Time filter

Source Type

Roanoke, VA, United States

Agency: Department of Defense | Branch: Navy | Program: SBIR | Phase: Phase II | Award Amount: 1.06M | Year: 2015

The outer cable strands used to tow the AQS-20A from the RMMV are made from Nitronic 50, an austenitic stainless steel that, under normal circumstances, exhibits excellent corrosion resistance and strength over a wide temperature range. Unfortunately, the cables are experiencing early life corrosion problems due to salt water deposit buildup that occurs over repeated operations and subsequent system stowage. To achieve the corrosion and abrasion resistance necessary for the AQS-20A tow cable, Luna is collaborating with Lockheed Martin to develop a hydrophobic watershedding coating that is mechanically durable, optically transparent, and easy to apply. Numerous accomplishments were made in the Phase I effort that demonstrated the excellent performance of Lunas coating system. Coatings were formulated that provided excellent abrasion resistance, high flexibility, optical transparency, and good corrosion protection of coated Nitronic 50 flat substrates, as well as actual tow cable test articles. In the Phase II, Luna will further improve performance and processing of the hydrophobic coating, validate its use as a robust and cost-effective solution for the RMS tow cable corrosion problem, and transition an application process for implementation testing.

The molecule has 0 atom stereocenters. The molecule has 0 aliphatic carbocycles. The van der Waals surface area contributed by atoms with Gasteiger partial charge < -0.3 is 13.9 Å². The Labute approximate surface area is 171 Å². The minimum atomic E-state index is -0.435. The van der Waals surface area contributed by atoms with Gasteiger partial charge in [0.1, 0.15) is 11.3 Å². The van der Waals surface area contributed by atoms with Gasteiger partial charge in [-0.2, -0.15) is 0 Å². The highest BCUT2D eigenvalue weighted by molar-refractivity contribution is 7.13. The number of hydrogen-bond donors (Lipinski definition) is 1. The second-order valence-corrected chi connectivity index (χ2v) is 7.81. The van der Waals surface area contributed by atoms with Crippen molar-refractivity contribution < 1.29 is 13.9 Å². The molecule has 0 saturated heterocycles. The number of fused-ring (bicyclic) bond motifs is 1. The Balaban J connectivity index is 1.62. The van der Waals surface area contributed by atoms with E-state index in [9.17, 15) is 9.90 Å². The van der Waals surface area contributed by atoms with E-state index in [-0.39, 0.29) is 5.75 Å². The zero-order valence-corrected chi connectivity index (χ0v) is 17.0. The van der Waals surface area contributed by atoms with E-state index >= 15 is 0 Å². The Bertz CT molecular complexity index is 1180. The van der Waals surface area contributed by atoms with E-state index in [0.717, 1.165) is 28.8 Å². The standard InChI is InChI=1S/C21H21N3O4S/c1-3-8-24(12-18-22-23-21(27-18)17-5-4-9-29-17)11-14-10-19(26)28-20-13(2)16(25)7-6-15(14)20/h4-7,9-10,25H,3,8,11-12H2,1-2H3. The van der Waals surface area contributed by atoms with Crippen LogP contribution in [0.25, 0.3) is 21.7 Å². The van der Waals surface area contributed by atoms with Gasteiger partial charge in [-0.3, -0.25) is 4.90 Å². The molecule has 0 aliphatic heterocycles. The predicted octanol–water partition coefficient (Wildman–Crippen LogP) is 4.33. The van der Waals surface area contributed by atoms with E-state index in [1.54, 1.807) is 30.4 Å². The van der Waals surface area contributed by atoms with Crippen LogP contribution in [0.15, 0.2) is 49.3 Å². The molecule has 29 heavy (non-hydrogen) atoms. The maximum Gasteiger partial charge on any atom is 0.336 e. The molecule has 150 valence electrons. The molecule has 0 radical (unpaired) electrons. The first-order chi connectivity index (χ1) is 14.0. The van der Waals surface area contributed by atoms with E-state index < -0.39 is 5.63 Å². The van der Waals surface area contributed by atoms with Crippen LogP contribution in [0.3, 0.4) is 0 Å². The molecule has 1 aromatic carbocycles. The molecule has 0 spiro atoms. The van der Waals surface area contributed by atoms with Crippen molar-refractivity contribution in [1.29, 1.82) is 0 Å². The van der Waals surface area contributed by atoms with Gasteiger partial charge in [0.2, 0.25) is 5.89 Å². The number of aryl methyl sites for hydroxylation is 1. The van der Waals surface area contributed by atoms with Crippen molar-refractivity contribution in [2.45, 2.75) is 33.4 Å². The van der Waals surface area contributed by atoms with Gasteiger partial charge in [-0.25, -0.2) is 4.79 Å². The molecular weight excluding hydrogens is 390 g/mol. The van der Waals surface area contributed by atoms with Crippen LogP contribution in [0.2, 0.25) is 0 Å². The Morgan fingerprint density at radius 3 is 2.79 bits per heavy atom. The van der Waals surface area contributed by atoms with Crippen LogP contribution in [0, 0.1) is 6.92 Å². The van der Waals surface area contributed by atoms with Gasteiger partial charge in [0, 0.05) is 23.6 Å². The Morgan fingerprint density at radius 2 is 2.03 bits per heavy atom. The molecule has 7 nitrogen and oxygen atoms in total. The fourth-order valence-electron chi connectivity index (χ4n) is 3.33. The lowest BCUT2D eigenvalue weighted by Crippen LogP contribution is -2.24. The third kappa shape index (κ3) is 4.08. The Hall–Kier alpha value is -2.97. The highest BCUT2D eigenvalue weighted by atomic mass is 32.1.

Agency: Department of Defense | Branch: Army | Program: SBIR | Phase: Phase II | Award Amount: 462.62K | Year: 2016

The U.S. Army is currently developing mobile wastewater treatment solutions reducing the need for wastewater removal from field-forward and tactical bases. Treatment process verification measurements are required to satisfy EPA regulations for the discharge of wastewater with common water quality assessments including fecal coliform load, biochemical and chemical oxygen demands, and total organic carbon. Using standard analytical techniques to monitor these measures of water quality typically requires a combination of lengthy test durations, technical expertise, sensitive instrumentation, and production of hazardous wastes. Leveraging experience with water analysis, fecal coliform quantification assays, and encapsulated microbe based sensors, Luna Innovations has designed and established feasibility of an automated platform for analysis of each measure in near real-time with minimal operational requirements or expertise. During the Phase II program proposed herein, Luna will include integration of chemical oxygen demand and total organic carbon analyses, fabricate prototype systems relying on optical interrogation of our sensor components, and test and validate the system against standard methods.

Agency: Department of Defense | Branch: Navy | Program: SBIR | Phase: Phase II | Award Amount: 972.38K | Year: 2016